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The Ridiculous Distortions of the Iran Obsession

Mike Pompeo gave an interview with Newsmax TV this week, and during that interview he made one of the most ridiculous statements he has uttered during his short, embarrassing tenure as Secretary of State:

The most important thing that President Trump did was recognize that the nuclear deal was dumb, that it was bad for America, that it presented real risk. And so he ripped America out of that back in May of 2018. Since then, we have taken a fundamentally different approach to stability in the Middle East. We recognize the Islamic Republic of Iran as the greatest threat to that peace – the greatest threat, frankly, to Americans all across this great country [bold mine-DL]. And so we have put enormous costs on the regime itself.

Pompeo knows as well as anyone that Iran poses no real threat to Americans in the U.S., so it is risible and dishonest for him to assert that Iran is somehow the “greatest threat” to Americans here.

Iran does not have the ability to attack the U.S., and it likely never will have that ability, but the more important point here is that the deranged exaggeration of the threat from Iran comes at the expense of neglecting other much more obvious and immediate threats to this country. While Pompeo has been traversing the globe to cajole other governments into normalizing relations with Israel and berating our allies for refusing to dynamite the JCPOA at the U.N., Americans continue to die from a pandemic that this administration has done very little to get under control. Our political leaders obsess over minor foreign threats that can do us no harm while neglecting the real dangers that claim American lives on a daily basis. As the pandemic continues to spread in this country and the death toll rises over 210,000, our government’s priority remains piling sanctions on a medium-sized country on the other side of the planet in the vain hope of collapsing their state. Instead of focusing on international cooperation to protect Americans from this scourge, our top officials are fixated on vilifying a country that can’t do anything to us. You could hardly ask for a foreign policy more divorced from the real, vital interests of the United States than this one.

More Americans have died on U.S. soil from the actions of one Saudi pilot on a shooting spree at an American base than have ever died here from attacks sponsored by the Iranian government. Iran obviously is not the “greatest threat” to Americans in this country, but the more damning indictment of the administration’s Iran obsession is that Iran doesn’t even crack the top twenty threats. Iran hawks shamelessly overstate Iranian power to frighten people into supporting unjust and monstrous policies that harm innocent civilians in Iran, but our government’s cruel Iran policy doesn’t have the slightest thing to do with protecting Americans. This is pain and suffering inflicted on tens of millions of people simply because our government chooses to do it.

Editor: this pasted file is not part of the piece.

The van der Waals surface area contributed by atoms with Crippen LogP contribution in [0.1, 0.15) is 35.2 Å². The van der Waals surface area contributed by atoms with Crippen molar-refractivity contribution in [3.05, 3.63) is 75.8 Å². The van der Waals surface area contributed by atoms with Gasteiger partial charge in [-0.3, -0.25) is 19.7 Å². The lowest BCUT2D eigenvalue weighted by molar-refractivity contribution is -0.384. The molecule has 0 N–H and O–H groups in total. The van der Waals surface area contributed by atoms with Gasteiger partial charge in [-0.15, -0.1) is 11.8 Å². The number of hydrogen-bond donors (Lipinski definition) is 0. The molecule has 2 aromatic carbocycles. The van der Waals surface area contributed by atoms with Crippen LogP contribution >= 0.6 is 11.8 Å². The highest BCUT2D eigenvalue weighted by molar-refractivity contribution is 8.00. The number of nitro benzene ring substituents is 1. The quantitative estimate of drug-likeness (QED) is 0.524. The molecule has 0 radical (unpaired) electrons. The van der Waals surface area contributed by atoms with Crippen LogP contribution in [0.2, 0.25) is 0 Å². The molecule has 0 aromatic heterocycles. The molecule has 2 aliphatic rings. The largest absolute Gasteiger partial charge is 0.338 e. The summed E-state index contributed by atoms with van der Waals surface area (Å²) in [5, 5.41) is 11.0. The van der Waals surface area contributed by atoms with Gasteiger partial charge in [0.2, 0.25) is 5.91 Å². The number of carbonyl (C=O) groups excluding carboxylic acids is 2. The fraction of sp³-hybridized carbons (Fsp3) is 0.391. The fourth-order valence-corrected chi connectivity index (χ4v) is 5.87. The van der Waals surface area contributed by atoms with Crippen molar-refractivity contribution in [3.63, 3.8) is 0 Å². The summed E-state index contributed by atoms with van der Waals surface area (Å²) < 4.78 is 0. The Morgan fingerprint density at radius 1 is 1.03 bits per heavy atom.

There are a few reasons why government officials lie about the size and nature of a foreign threat. One reason is that they hope to scare the public into acquiescing in their current destructive policies. Another is that they want to exaggerate foreign dangers to provide a pretext for the massive military spending they want for other reasons. But the main reason to do something like this is that they want to whip up hostility against another country to provide support for aggressive military action. Lying to the public that another government threatens them more than any other is what you say when you want to lay the groundwork for an attack. It is false and it is malicious, and we shouldn’t tolerate it.

When we consider the vast disparity in power between the U.S. and Iran, it is preposterous to think that their government is the one that threatens us. The U.S. is waging a relentless economic war on the entire country of Iran, and the Iranian people bear the brunt of that war as they have for a long time. That economic war is a direct consequence of the decision to renege on an agreement that Iran was complying with in good faith for several years, and even now their government remains committed to the deal despite the administration’s efforts to force them to abandon it. The Iranian government cooperated and compromised when it made that agreement, and its payment since 2018 has been wave after wave of sanctions to punish them for having the audacity to keep their word. Pompeo said that the Trump administration took a “different approach to stability in the Middle East.” That part was true, but not in the way he meant it. The Trump administration has consistently taken destructive and provocative actions to destabilize the region, and their “different approach” may still push the U.S. into another unnecessary war before all is said and done.

about the author

Daniel Larison is a senior editor at TAC, where he also keeps a solo blog. He has been published in the New York Times Book Review, Dallas Morning News, World Politics Review, Politico Magazine, Orthodox Life, Front Porch Republic, The American Scene, and Culture11, and was a columnist for The Week. He holds a PhD in history from the University of Chicago, and resides in Lancaster, PA. Follow him on Twitter.

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